[Show abstract][Hide abstract] ABSTRACT: Previous studies established that thrombin stimulates phosphoinositide hydrolysis and modulates contractile function in neonatal rat ventricular myocytes. The present study further defines the signaling pathways activated by the thrombin receptor and their role in thrombin's actions in cardiac myocytes. The thrombin receptor-derived agonist peptide (TRAP, a portion of the tethered ligand created by thrombin's proteolytic activity) stimulates the rapid and transient accumulation of inositol bis- and tris-phosphates (IP2 and IP3, respectively), which is followed by the more gradual and sustained accumulation of inositol monophosphate (IP1). TRAP elicits a larger and more sustained accumulation of IP1 than does thrombin. Thrombin and TRAP also activate mitogen-activated protein kinase (MAPK) in cultured neonatal rat ventricular myocytes. Differences in the kinetics and magnitude of thrombin- and TRAP-dependent inositol phosphate (IP) accumulation are paralleled by differences in the kinetics and magnitude of thrombin- and TRAP-dependent activation of MAPK. Pretreatment with phorbol 12-myristate 13-acetate (PMA) to downregulate protein kinase C (PKC) attenuates thrombin- and TRAP-dependent activation of MAPK, although small and equivalent effects of thrombin and TRAP to stimulate MAPK persist in PMA-pretreated cells. These results support the notion that the thrombin receptor activates MAPK through PKC-dependent pathways and that the incremental activation of MAPK by TRAP over that induced by thrombin is the consequence of enhanced activation through the PKC limb of the phosphoinositide lipid pathway. TRAP also increases the beating rate of spontaneously contracting ventricular myocytes and elevates cytosolic calcium in myocytes electrically driven at a constant basic cycle length. The effects of TRAP to modulate contractile function and elevate intracellular calcium are not inhibited by tricyclodecan-9-yl-xanthogenate (D609, to block TRAP-dependent IP accumulation) or pretreatment with PMA (to downregulate PKC). The TRAP-dependent rise in intracellular calcium also is not inhibited by verapamil or removal of extracellular calcium but is markedly attenuated by depletion of sarcoplasmic reticular calcium stores by caffeine. Patch-clamp experiments demonstrate that TRAP elevates intracellular calcium in cells held at a membrane potential of -70 mV. Taken together, these results support the conclusion that the thrombin receptor modulates contractile function by mobilizing intracellular calcium through an IP3-independent mechanism and that this response does not require activation of voltage-gated ion channels.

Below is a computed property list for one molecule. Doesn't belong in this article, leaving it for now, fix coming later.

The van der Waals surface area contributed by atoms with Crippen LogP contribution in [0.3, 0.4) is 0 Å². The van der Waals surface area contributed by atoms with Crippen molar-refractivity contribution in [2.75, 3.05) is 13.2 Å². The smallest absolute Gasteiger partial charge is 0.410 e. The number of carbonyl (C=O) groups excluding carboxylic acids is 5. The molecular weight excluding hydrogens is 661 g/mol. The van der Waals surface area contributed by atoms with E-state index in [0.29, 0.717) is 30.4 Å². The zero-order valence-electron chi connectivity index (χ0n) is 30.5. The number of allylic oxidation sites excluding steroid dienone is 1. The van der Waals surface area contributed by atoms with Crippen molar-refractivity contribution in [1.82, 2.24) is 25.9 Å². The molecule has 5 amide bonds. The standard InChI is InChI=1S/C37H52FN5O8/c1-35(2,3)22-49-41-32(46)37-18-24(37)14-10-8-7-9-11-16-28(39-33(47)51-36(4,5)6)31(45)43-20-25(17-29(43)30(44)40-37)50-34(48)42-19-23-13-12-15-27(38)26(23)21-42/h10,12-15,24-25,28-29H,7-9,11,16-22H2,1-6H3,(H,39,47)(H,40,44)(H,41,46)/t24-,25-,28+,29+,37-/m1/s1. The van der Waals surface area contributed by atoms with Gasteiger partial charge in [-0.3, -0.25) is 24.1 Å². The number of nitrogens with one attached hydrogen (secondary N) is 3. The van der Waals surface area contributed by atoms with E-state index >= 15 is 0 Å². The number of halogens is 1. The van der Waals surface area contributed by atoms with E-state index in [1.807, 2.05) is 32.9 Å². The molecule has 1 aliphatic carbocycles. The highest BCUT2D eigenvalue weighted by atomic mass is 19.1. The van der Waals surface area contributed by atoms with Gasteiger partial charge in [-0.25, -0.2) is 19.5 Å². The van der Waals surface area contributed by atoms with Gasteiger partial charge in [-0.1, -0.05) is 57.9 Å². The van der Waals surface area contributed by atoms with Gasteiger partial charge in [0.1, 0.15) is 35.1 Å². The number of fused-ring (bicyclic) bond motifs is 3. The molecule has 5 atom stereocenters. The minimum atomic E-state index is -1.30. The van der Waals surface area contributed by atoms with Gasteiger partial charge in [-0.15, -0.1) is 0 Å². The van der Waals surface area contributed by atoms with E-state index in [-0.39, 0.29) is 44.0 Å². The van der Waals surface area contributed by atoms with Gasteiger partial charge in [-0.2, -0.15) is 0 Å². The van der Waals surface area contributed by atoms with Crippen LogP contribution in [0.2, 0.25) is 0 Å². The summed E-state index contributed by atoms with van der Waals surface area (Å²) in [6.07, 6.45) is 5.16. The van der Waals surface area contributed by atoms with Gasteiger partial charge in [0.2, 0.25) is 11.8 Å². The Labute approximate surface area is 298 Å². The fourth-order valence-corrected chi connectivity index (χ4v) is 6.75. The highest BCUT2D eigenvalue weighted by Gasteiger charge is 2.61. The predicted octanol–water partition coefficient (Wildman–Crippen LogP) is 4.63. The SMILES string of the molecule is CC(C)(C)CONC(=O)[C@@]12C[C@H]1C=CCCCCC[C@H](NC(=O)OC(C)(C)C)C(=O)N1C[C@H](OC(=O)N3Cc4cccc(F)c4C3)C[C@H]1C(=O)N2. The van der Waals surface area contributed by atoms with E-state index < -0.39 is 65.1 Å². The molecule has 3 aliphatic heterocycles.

Circulation Research 05/1996; 78(4):553-63. · 11.09 Impact Factor
[Show abstract][Hide abstract] ABSTRACT: Carbachol increased ventricular automaticity in a concentration-dependent fashion from a control rate of 72 +/- 5 (mean +/- SEM) to 86 +/- 4 beats per minute at 10(-4) M carbachol. Pirenzepine, an M1-selective antagonist, and AFDX 116, an M2-selective antagonist, both at 10(-7) M, did not block the carbachol-induced positive chronotropic response. In contrast, 10(-7) M HHSiD, an M3-selective antagonist, completely blocked the positive chronotropic effect of carbachol. Carbachol stimulated the accumulation of IP1 in a concentration-dependent manner at concentrations > or = 3 x 10(-6) M. AFDX 116 had no effect on carbachol-induced IP1 accumulation. HHSiD significantly inhibited IP1 accumulation at concentrations > or = 3 x 10(-8) M, while pirenzepine inhibited IP1 accumulation only at concentrations > or = 10(-5) M. McN A343 and methacholine, two muscarinic receptor agonists with minimal M2 activities, and carbachol did not alter basal cAMP concentration, but all three agonists significantly attenuated the increase in cAMP accumulation in response to isoproterenol. Carbachol inhibited isoproterenol-mediated cAMP accumulation at concentrations > or = 10(-7) M. AFDX 116, HHSiD, and pirenzepine blocked the carbachol-induced inhibition of isoproterenol-stimulated cAMP accumulation. At equimolar concentrations, the inhibitory effects of HHSiD and AFDX-116 were similar, while that of pirenzepine was much less. Pretreatment with pertussis toxin for 24 h did not prevent the carbachol-mediated positive chronotropic response or accumulation of IP1 but completely abolished the inhibition of isoproterenol-stimulated cAMP accumulation. These results indicate that (a) neonatal ventricular myocytes in culture have a heterogeneous population of muscarinic (M2 and M3) receptors, (b) the M3 receptor is coupled to pertussis toxin-sensitive and pertussis toxin-insensitive G proteins, (c) M3 receptor stimulation activates phosphoinositide hydrolysis and increases automaticity via a pertussis toxin-insensitive G protein-dependent pathway, and (d) both M2 and M3 receptors couple to pertussis toxin-sensitive G protein(s) to mediate the inhibition of intracellular cAMP accumulation in response to isoproterenol stimulation.
Journal of Cardiovascular Pharmacology 05/1996; 27(4):455-61. · 2.11 Impact Factor